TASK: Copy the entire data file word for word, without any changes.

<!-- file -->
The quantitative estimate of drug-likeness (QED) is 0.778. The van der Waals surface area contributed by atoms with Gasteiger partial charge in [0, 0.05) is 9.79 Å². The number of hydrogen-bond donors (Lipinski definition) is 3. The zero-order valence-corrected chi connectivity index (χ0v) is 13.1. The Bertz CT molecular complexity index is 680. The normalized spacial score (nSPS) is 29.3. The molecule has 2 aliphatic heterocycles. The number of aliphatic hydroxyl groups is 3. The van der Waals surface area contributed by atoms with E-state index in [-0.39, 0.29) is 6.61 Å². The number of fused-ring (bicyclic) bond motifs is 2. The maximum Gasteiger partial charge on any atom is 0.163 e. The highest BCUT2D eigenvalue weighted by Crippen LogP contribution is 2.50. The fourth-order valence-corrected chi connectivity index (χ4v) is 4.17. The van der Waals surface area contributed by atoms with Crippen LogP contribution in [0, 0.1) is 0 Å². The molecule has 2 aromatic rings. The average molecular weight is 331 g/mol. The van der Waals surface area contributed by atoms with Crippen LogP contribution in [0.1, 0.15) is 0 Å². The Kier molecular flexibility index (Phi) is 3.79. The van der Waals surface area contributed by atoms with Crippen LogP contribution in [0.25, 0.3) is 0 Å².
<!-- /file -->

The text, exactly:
The quantitative estimate of drug-likeness (QED) is 0.778. The van der Waals surface area contributed by atoms with Gasteiger partial charge in [0, 0.05) is 9.79 Å². The number of hydrogen-bond donors (Lipinski definition) is 3. The zero-order valence-corrected chi connectivity index (χ0v) is 13.1. The Bertz CT molecular complexity index is 680. The normalized spacial score (nSPS) is 29.3. The molecule has 2 aliphatic heterocycles. The number of aliphatic hydroxyl groups is 3. The van der Waals surface area contributed by atoms with E-state index in [-0.39, 0.29) is 6.61 Å². The number of fused-ring (bicyclic) bond motifs is 2. The maximum Gasteiger partial charge on any atom is 0.163 e. The highest BCUT2D eigenvalue weighted by Crippen LogP contribution is 2.50. The fourth-order valence-corrected chi connectivity index (χ4v) is 4.17. The van der Waals surface area contributed by atoms with Crippen LogP contribution in [0, 0.1) is 0 Å². The molecule has 2 aromatic rings. The average molecular weight is 331 g/mol. The van der Waals surface area contributed by atoms with Crippen LogP contribution in [0.1, 0.15) is 0 Å². The Kier molecular flexibility index (Phi) is 3.79. The van der Waals surface area contributed by atoms with Crippen LogP contribution in [0.25, 0.3) is 0 Å².